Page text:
Like the rest of the country, I was so inspired by the late Captain Sir Tom Moore and his 100 laps of the garden, raising more than £33m for charity. In an interview with him, I was most struck by his comment that ‘the sun will shine on you again and the clouds will go away.’
I have long thought the elder generation are a testament to all that is good about our nation. My congregation is full of elders who deal with life, gently and compassionately and with great bravery. We have a lot to learn from them and it is heart-rending that this appalling virus is robbing us of the very best of us. Of course, the younger generation are stepping up and saving lives in the face of personal danger. It is stirring stuff.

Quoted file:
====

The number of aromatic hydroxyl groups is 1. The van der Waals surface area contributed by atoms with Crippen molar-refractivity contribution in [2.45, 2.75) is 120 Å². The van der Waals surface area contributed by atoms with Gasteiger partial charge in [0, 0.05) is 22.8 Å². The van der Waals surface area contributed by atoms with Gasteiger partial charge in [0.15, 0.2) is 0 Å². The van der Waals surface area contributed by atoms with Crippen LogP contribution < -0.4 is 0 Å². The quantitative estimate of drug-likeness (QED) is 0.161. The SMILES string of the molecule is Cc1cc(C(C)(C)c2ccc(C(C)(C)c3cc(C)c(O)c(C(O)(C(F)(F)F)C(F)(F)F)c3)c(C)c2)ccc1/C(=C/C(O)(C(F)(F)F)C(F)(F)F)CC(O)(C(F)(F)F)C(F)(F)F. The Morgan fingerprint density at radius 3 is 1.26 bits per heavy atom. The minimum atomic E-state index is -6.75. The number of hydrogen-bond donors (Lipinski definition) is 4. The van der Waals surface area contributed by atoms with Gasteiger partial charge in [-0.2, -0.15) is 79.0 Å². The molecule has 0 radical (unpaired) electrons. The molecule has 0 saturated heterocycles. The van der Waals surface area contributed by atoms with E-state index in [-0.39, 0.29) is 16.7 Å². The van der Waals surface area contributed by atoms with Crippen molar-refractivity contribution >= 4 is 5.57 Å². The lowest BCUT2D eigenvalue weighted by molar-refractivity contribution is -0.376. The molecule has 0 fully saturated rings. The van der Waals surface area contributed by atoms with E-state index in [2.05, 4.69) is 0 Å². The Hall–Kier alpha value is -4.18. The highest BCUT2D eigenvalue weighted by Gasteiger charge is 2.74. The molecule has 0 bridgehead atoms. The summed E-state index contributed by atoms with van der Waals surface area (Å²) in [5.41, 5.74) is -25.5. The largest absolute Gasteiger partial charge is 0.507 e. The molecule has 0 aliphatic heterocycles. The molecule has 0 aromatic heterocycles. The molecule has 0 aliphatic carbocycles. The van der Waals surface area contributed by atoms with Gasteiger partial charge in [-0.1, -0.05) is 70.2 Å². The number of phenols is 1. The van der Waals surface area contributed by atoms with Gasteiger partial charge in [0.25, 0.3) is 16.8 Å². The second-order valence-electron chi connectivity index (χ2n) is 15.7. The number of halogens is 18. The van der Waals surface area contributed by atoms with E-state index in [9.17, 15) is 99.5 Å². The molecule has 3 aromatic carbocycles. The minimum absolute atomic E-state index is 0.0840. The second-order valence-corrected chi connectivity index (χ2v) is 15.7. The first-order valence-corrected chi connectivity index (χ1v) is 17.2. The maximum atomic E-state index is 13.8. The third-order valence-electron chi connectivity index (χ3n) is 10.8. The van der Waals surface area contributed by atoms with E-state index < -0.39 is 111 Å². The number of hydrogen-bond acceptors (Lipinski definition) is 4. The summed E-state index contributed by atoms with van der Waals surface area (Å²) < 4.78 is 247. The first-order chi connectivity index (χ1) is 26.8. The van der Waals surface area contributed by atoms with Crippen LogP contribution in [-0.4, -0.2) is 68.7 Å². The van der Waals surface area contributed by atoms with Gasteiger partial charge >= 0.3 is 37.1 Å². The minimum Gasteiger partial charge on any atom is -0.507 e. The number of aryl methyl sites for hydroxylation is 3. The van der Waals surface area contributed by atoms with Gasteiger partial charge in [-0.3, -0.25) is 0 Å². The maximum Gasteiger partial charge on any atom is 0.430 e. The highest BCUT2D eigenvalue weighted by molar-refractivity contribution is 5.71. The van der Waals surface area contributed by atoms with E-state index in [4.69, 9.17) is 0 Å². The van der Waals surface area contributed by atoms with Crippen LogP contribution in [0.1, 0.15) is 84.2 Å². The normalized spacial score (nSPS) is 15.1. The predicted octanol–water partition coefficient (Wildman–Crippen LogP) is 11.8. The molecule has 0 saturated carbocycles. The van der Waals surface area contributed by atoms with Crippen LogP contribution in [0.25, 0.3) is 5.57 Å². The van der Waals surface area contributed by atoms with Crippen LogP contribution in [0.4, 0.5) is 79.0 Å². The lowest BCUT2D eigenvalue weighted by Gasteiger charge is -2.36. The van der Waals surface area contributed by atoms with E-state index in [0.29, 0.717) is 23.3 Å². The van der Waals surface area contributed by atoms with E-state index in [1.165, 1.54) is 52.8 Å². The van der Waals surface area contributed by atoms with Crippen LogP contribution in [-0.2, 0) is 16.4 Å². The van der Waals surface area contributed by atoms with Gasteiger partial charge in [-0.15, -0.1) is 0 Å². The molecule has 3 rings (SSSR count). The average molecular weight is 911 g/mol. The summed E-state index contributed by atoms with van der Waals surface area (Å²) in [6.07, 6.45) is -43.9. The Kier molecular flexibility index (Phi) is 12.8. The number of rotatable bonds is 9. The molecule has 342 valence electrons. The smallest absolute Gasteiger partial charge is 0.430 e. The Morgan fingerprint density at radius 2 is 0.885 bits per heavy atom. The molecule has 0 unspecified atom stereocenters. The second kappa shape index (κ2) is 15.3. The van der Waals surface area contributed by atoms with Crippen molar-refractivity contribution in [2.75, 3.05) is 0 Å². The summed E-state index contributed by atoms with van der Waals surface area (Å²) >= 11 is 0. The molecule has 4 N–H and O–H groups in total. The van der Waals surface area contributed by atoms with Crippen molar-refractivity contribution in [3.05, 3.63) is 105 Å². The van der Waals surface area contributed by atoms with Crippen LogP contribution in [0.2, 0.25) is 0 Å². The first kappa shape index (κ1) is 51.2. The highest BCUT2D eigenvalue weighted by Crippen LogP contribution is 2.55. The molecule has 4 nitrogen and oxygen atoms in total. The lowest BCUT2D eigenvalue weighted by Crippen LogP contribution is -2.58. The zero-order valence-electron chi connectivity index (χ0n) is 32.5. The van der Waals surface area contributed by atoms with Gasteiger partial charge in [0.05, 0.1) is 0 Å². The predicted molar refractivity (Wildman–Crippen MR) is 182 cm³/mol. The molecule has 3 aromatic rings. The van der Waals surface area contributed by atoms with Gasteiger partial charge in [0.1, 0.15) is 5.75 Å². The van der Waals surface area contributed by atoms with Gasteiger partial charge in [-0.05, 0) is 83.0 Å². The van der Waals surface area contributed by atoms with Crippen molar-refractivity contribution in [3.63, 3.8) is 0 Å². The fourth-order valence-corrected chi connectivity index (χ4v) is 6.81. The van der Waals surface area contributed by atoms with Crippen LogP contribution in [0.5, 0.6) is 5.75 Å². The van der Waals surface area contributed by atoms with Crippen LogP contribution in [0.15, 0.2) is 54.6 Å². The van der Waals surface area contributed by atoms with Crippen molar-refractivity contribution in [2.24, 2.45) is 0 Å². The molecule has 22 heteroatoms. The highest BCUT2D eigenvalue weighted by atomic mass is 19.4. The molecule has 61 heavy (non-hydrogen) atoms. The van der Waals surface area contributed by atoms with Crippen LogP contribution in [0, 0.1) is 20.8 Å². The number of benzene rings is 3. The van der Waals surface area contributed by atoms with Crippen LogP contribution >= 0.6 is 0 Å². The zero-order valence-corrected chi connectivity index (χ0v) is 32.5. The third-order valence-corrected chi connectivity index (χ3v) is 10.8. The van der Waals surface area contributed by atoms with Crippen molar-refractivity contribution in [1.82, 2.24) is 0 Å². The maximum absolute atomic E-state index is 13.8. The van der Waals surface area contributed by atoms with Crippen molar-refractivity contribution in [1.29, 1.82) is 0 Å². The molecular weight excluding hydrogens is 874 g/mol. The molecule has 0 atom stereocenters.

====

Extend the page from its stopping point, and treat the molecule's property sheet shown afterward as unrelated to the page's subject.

Captain Moore's wisdom was most welcome. It is sustaining me and helping me to see that one day all shall be well. But tonight, I mourn those we are losing and have lost – each person precious and unique and with a story to tell.
The ancient Celtic Christians were also hopeful people in the face of adversity. They faced the end with great dignity. I love this quote from Hebridean Altars.
Bless me with Thy presence when I shall make an end of living.
Help me in the darkness to find the ford.
And in my going comfort me with Thy promise that
Where Thou art, there shall Thy servant be